Screaming for food works for infants, but it doesn’t go over well at the dinner table, so bad behaviors get curbed among loving family members starting from a fairly young age. Ramadan reinforces this sense of family diplomacy, annually requiring fasters to maintain good manners, even in the face of stressful conditions:
“If someone tries to pick a quarrel with a Muslim who is fasting, he is to control himself and reply, ‘I am fasting’.”[-The Prophet Muhammad (SAW)]
Ramadan’s Reflection in the Pool of Our Earthly Environment
Family, friends, and neighbors all commonly increase their interactions, sharing in the spirit of bonding that Ramadan inspires. Community bonds are strengthened in this great time of sharing. From the first reflection of the new moon in the sparkling pool of our earthly environment, ripples extend from the soul of each person fasting in Ramadan.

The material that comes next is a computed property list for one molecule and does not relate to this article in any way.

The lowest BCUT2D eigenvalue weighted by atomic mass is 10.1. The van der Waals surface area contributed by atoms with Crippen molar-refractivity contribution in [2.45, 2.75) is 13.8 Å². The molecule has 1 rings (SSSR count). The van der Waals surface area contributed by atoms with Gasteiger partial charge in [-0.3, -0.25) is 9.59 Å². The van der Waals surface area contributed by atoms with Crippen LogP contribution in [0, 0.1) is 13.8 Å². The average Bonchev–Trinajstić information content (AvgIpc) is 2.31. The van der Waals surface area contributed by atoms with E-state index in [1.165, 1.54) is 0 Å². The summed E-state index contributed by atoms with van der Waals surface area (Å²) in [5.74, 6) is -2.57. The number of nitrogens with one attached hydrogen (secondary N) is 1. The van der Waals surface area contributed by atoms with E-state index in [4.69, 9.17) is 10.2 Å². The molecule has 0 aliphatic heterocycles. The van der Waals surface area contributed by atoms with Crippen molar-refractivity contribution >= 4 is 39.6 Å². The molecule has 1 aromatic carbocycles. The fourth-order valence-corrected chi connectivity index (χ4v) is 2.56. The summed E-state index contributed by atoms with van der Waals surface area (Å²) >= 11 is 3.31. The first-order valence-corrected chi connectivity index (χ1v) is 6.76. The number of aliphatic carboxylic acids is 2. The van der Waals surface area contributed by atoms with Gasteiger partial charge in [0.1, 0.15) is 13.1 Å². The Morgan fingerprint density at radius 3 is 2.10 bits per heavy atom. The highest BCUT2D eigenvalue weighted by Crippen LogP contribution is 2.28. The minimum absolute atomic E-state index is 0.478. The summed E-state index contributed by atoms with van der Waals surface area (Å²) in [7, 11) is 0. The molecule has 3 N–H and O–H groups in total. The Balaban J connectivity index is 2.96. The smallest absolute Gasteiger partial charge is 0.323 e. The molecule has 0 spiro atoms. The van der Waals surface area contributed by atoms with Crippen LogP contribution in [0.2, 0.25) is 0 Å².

From the well of our deep personal introspection, good behaviors bubble up to the surface and ripple outward, overlapping with the gentle ripples of others. Our livelihoods, our neighborhoods, in fact our entire environment, benefits from this beautiful practice, because peace and goodwill achieve a higher meaning and strive for higher goals when sustained by the spiritual discipline of annual fasting.